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Plastic Rings on Tires Make Buses Safer
Friday, June 13, 2008 4:27 PM  

Green plastic rings on lug nuts of bus tireA loose wheel nut on a tire can spell disaster if you're driving a bus.

Now METRO has installed tiny, neon-green triangular rings that are giving passengers a safer ride. Wheel-Check is a loose wheel-nut indicator. The plastic rings sit on top of lug nuts.  

"If all goes well with the lug nuts, the Wheel-Checks will all point in the same direction," said Larry Hewitt, METRO director of maintenance support functions. "If a lug nut becomes loose, then the Wheel-Checks will point out of position or sequence."

Each ring cost 32 cents and allows bus operators to do a simple visual check to find out if a lug nut is loose. Wheel-Checks are also heat sensitive and can signal hot-wheel conditions caused by a tight brake or wheel bearing problem. If the temperature soars higher than 248 degrees Fahrenheit, the circumference of the ring will blister and distort. Close-up of plastic rings on lug nuts

We started testing Wheel-Checks on 150 buses in January and documented two incidents when the small plastic rings did exactly what they were supposed to do. One melted Wheel-Check indicated a bus with a tight brake, and another melted Wheel-Check showed a bus with a failing wheel bearing.

Since then, we have bought about 58,000 Wheel-Checks. These days, checking the bright green rings is a required step when bus drivers inspect their buses before they go on the road.


Posted by Mary Sit
Filed under: ,


DominicMazoch said:

Now, what happens if I see one of these checks "out of Spec"?  If I am riding the bus, or at the same stop I am waiting, I can tell the op.

But what if i can't get to the op.  Call MPD?

# June 13, 2008 6:31 PM

scott doe said:

when are you going to get rid of the stupid q card and bring back the bus passes so I can get back on the bus?

# June 14, 2008 10:02 AM

P&R Rider said:

Well Scott, Metro will never go back to the old fare media.  The Q-Card was a way to increase revenue to Metro without having a fare increase, but I suspect the fare increase is coming as soon as their long term fuel contracts expire and they have to buy fuel at the new price. So either get a bike and ride where you want to go, or walk.  You could try to ride the train for free, but enforcement is getting tougher.

I'm not sure what the Q-Card has to do with lug nuts.

# June 14, 2008 7:29 PM

Cedric Collins said:

My opinion is that these should of been first installed on those 18-wheelers rolling along out there.  They're as much as likely to have a problem just like a bus.

# June 16, 2008 11:35 AM

Chris said:

yea, the buses are pretty well maintained when you "compare" them to the way many private truck companies service their fleets.

But METRO needs to either replace the buses or get rid of the ones with faulty a/c units. *cough* Route 102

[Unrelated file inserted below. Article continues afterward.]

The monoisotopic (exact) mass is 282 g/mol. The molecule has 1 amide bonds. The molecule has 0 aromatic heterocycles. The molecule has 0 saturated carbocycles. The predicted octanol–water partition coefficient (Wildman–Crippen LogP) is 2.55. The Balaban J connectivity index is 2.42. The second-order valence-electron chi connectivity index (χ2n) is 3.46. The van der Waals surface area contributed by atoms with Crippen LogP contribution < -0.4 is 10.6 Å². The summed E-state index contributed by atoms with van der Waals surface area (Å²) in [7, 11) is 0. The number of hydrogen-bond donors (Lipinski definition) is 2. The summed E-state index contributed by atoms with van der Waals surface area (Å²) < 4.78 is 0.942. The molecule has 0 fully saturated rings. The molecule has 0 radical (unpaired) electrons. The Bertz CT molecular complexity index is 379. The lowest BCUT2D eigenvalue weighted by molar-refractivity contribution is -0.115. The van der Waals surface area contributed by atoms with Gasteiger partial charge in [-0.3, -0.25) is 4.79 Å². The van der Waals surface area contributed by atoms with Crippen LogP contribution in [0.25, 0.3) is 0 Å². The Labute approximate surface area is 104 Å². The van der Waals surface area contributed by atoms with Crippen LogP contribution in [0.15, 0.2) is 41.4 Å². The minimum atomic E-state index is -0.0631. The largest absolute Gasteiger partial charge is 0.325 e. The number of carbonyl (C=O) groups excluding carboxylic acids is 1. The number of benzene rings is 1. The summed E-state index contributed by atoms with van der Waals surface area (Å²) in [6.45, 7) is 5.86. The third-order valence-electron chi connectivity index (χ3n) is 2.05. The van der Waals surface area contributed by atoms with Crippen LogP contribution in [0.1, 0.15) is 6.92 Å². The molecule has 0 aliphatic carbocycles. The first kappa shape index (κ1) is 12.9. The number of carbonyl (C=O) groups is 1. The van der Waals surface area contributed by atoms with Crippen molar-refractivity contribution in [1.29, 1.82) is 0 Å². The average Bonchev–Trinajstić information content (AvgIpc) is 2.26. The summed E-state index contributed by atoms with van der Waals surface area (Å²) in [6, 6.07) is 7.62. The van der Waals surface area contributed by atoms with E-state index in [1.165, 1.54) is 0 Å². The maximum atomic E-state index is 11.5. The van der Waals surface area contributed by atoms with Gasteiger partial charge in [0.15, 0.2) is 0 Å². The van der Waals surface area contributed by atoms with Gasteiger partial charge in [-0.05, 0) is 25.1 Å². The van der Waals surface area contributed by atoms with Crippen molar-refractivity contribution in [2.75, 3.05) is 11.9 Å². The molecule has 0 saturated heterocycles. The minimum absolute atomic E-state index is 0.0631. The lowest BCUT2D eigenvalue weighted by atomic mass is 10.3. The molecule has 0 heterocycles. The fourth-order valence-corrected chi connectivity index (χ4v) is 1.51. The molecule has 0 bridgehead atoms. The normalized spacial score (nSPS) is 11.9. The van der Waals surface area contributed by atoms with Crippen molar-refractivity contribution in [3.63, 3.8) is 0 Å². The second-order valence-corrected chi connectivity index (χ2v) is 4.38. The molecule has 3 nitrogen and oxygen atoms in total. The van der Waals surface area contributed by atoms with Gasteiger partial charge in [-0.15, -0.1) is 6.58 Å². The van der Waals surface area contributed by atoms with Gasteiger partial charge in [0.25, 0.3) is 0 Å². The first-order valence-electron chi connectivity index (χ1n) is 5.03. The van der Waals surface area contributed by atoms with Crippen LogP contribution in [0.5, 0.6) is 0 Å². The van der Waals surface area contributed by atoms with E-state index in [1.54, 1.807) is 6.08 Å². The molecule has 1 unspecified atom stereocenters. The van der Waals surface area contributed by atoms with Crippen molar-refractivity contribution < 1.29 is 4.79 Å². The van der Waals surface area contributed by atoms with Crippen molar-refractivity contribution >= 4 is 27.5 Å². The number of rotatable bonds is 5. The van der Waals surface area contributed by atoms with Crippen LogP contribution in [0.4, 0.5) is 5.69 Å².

# June 26, 2008 2:33 AM

Chris said:

And which driver inspects these things? I have seen many driver swaps and they have NEVER conducted a pre-trip before getting in the seat.

# June 26, 2008 2:35 AM

Cedric Collins said:

Chris said:  "But METRO needs to either replace the buses or get rid of the ones with faulty a/c units."


     METRO does NOT need to get rid of buses with "faulty A/C units.  However, METRO should leave them out of service at their respective garages until the a/c unit is fully repaired.

The buses you may have been talking about that may operate the 102 line that NEEDS TO RETIRE ALREADY is the Neoplan AN345/3 coach.  Those are the oldest "commuter" vehicles METRO has.  PUT THEM TO REST, WILL YA METRO?!

I say METRO ought to make it mandatory for operators to pre-trip every last bus that they're going to operate---for their safety---AND OURS!

# June 26, 2008 2:11 PM

wi11ie said:


I have been reading and now I must comment.

WE DO PRE-TRIP these PODs.(Pieces of defecation)

As an operator on the 102 I assure you that we are left with very few alternatives in "taking" these crapboxes out on the streets.

Penalty for refusing a POD? Days off.

Then when they crap out, It is like pulling teeth to get a decent non-POD to replace it with.

The problem does not exist with the operators, it starts with the gamble taken by scheduling personnel that a bus will actually be able to "make" its daily assignment.

These people in the assignment jobs get a list of recommended buses to go on a particular run.To avoid putting their jobs on the line they assign these PODs to the route that it calls for.

SO..... the problem is that scheduling would rather place the worst buses that we have so that visitors to our fine city can be greeted with the worst that we have to offer in public transportation.Gives us a great first impression..

Couple that with the illusion of "more service" by removing recovery time from schedules and you get PODs being driven by guys and girls that haven't went potty in 4 hours cause of 1-4 minutes of recovery time on each end. Result? Crappy bottom of the line buses being operated by people that are full to the eyes,resulting in a bad deal for everyone but the people getting bonuses for saving money.


# July 4, 2008 5:56 PM
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